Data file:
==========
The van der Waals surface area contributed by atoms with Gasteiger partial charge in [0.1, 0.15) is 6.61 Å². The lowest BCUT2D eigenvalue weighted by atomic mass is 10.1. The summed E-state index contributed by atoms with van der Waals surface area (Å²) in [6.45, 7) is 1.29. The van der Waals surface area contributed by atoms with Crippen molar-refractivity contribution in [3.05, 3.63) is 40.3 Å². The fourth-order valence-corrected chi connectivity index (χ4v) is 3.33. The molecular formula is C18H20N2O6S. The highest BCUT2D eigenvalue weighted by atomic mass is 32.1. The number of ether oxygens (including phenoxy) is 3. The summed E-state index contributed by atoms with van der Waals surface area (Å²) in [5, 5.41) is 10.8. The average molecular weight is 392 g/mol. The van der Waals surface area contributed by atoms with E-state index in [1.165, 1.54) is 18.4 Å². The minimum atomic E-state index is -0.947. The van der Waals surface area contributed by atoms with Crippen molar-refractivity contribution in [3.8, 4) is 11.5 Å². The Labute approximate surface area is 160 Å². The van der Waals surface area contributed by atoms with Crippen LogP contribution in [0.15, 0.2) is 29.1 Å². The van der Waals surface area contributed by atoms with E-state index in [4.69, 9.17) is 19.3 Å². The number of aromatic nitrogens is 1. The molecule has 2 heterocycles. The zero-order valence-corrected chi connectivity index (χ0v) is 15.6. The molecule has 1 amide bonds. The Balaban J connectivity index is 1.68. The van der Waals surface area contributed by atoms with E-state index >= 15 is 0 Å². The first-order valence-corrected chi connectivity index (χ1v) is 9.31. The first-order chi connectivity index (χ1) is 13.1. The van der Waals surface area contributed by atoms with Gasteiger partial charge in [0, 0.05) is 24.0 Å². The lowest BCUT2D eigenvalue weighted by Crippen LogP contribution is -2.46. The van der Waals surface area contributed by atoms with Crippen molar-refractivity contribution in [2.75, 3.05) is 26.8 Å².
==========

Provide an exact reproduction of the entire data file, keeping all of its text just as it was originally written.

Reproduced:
The van der Waals surface area contributed by atoms with Gasteiger partial charge in [0.1, 0.15) is 6.61 Å². The lowest BCUT2D eigenvalue weighted by atomic mass is 10.1. The summed E-state index contributed by atoms with van der Waals surface area (Å²) in [6.45, 7) is 1.29. The van der Waals surface area contributed by atoms with Crippen molar-refractivity contribution in [3.05, 3.63) is 40.3 Å². The fourth-order valence-corrected chi connectivity index (χ4v) is 3.33. The molecular formula is C18H20N2O6S. The highest BCUT2D eigenvalue weighted by atomic mass is 32.1. The number of ether oxygens (including phenoxy) is 3. The summed E-state index contributed by atoms with van der Waals surface area (Å²) in [5, 5.41) is 10.8. The average molecular weight is 392 g/mol. The van der Waals surface area contributed by atoms with E-state index in [1.165, 1.54) is 18.4 Å². The minimum atomic E-state index is -0.947. The van der Waals surface area contributed by atoms with Crippen molar-refractivity contribution in [3.8, 4) is 11.5 Å². The Labute approximate surface area is 160 Å². The van der Waals surface area contributed by atoms with Crippen LogP contribution in [0.15, 0.2) is 29.1 Å². The van der Waals surface area contributed by atoms with E-state index in [4.69, 9.17) is 19.3 Å². The number of aromatic nitrogens is 1. The molecule has 2 heterocycles. The zero-order valence-corrected chi connectivity index (χ0v) is 15.6. The molecule has 1 amide bonds. The Balaban J connectivity index is 1.68. The van der Waals surface area contributed by atoms with E-state index >= 15 is 0 Å². The first-order valence-corrected chi connectivity index (χ1v) is 9.31. The first-order chi connectivity index (χ1) is 13.1. The van der Waals surface area contributed by atoms with Gasteiger partial charge in [0, 0.05) is 24.0 Å². The lowest BCUT2D eigenvalue weighted by Crippen LogP contribution is -2.46. The van der Waals surface area contributed by atoms with Crippen molar-refractivity contribution in [2.75, 3.05) is 26.8 Å².